Just north-west of Bovington army camp is the aptly-named Oakers Wood.
Surrounded by barren wastes of pine plantations this oasis gives us an idea of what Dorset was like in the days before even Thomas Hardy's blasted heath existed.
Huge oak trees covered in epiphytic ferns stand over a boggy woodland floor, which today had large areas of standing water.
To see the birds in this dense habitat the best technique is to quietly wait until the birds find you.
Which is what I did today.
This nuthatch was uncharacteristically quiet, obsessed as it was with finding food in all the nooks and crannies of the old oak above me.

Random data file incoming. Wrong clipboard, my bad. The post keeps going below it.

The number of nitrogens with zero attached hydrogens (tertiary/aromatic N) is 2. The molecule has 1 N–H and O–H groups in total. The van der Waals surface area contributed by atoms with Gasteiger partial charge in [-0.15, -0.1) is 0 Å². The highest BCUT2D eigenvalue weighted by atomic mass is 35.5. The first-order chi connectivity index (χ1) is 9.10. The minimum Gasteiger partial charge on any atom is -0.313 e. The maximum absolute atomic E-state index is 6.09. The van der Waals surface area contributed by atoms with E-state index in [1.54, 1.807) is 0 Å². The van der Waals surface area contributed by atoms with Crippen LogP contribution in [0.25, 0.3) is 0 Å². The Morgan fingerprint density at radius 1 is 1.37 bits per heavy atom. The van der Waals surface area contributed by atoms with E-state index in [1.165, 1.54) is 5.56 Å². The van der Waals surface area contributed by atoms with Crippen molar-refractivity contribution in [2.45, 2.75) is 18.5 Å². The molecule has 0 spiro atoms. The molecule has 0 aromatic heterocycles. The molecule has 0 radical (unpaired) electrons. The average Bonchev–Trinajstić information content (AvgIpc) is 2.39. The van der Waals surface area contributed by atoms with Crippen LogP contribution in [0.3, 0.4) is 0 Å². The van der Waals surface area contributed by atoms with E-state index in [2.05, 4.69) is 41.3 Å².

Its feeding method was to use its powerful bill to force its way into every likely-looking crack, throwing out all the inedible bits and gobbling down the tasty insects and spiders.
The treecreeper on the other hand is a much more delicate feeder.
Methodically working upwards, never downwards, the treecreeper probes with its long curved bill into places the nuthatch has left alone.
Pulling out much smaller prey the treecreeper can feed in the same trees as the nuthatch without competing for food.
They are also happy feeding in conifers, trees the nuthatch will normally leave alone.
Of course the bark feeders par excellence are the woodpeckers, but they will have to wait for another day.